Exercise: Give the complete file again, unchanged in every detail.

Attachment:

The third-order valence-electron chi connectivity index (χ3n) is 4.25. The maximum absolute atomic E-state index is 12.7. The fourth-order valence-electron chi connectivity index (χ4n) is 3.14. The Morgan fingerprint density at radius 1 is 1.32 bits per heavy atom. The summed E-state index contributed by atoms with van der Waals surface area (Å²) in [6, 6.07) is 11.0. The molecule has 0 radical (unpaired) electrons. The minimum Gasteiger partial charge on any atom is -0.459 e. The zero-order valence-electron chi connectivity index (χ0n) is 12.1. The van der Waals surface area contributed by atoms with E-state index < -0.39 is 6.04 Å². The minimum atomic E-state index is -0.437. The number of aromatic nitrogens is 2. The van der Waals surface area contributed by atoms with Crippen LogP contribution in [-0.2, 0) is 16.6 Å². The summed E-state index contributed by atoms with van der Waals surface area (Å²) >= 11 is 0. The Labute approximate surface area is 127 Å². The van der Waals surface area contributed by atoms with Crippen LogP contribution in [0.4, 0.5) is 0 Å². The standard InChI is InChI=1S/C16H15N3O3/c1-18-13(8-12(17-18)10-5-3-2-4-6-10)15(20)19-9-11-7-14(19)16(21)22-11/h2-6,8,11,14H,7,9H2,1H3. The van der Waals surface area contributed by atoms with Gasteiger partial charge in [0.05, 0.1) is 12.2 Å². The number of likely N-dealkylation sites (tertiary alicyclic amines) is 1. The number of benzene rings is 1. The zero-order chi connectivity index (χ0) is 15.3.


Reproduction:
The third-order valence-electron chi connectivity index (χ3n) is 4.25. The maximum absolute atomic E-state index is 12.7. The fourth-order valence-electron chi connectivity index (χ4n) is 3.14. The Morgan fingerprint density at radius 1 is 1.32 bits per heavy atom. The summed E-state index contributed by atoms with van der Waals surface area (Å²) in [6, 6.07) is 11.0. The molecule has 0 radical (unpaired) electrons. The minimum Gasteiger partial charge on any atom is -0.459 e. The zero-order valence-electron chi connectivity index (χ0n) is 12.1. The van der Waals surface area contributed by atoms with E-state index < -0.39 is 6.04 Å². The minimum atomic E-state index is -0.437. The number of aromatic nitrogens is 2. The van der Waals surface area contributed by atoms with Crippen LogP contribution in [-0.2, 0) is 16.6 Å². The summed E-state index contributed by atoms with van der Waals surface area (Å²) >= 11 is 0. The Labute approximate surface area is 127 Å². The van der Waals surface area contributed by atoms with Crippen LogP contribution in [0.4, 0.5) is 0 Å². The standard InChI is InChI=1S/C16H15N3O3/c1-18-13(8-12(17-18)10-5-3-2-4-6-10)15(20)19-9-11-7-14(19)16(21)22-11/h2-6,8,11,14H,7,9H2,1H3. The van der Waals surface area contributed by atoms with Gasteiger partial charge in [0.05, 0.1) is 12.2 Å². The number of likely N-dealkylation sites (tertiary alicyclic amines) is 1. The number of benzene rings is 1. The zero-order chi connectivity index (χ0) is 15.3.